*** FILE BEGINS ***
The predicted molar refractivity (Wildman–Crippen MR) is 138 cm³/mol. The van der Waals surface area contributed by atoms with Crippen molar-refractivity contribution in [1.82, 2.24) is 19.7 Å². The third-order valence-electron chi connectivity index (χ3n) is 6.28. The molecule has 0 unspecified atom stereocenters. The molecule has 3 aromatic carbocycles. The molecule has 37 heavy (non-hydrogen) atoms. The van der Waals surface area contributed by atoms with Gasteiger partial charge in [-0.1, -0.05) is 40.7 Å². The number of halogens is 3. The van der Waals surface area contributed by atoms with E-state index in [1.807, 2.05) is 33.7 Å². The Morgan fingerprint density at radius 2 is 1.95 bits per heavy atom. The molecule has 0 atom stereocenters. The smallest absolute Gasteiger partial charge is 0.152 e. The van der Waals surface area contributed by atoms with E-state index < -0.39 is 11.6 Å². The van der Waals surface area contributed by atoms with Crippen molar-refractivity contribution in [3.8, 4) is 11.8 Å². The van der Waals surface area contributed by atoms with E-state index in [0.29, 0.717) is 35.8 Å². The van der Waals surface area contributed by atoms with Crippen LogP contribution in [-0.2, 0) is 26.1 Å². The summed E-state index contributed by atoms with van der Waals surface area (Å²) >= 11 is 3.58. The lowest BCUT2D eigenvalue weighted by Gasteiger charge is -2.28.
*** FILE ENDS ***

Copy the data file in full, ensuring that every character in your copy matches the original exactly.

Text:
The predicted molar refractivity (Wildman–Crippen MR) is 138 cm³/mol. The van der Waals surface area contributed by atoms with Crippen molar-refractivity contribution in [1.82, 2.24) is 19.7 Å². The third-order valence-electron chi connectivity index (χ3n) is 6.28. The molecule has 0 unspecified atom stereocenters. The molecule has 3 aromatic carbocycles. The molecule has 37 heavy (non-hydrogen) atoms. The van der Waals surface area contributed by atoms with Gasteiger partial charge in [-0.1, -0.05) is 40.7 Å². The number of halogens is 3. The van der Waals surface area contributed by atoms with E-state index in [1.807, 2.05) is 33.7 Å². The Morgan fingerprint density at radius 2 is 1.95 bits per heavy atom. The molecule has 0 atom stereocenters. The smallest absolute Gasteiger partial charge is 0.152 e. The van der Waals surface area contributed by atoms with E-state index < -0.39 is 11.6 Å². The van der Waals surface area contributed by atoms with Crippen molar-refractivity contribution in [3.8, 4) is 11.8 Å². The van der Waals surface area contributed by atoms with E-state index in [0.29, 0.717) is 35.8 Å². The van der Waals surface area contributed by atoms with Crippen LogP contribution in [-0.2, 0) is 26.1 Å². The summed E-state index contributed by atoms with van der Waals surface area (Å²) >= 11 is 3.58. The lowest BCUT2D eigenvalue weighted by Gasteiger charge is -2.28.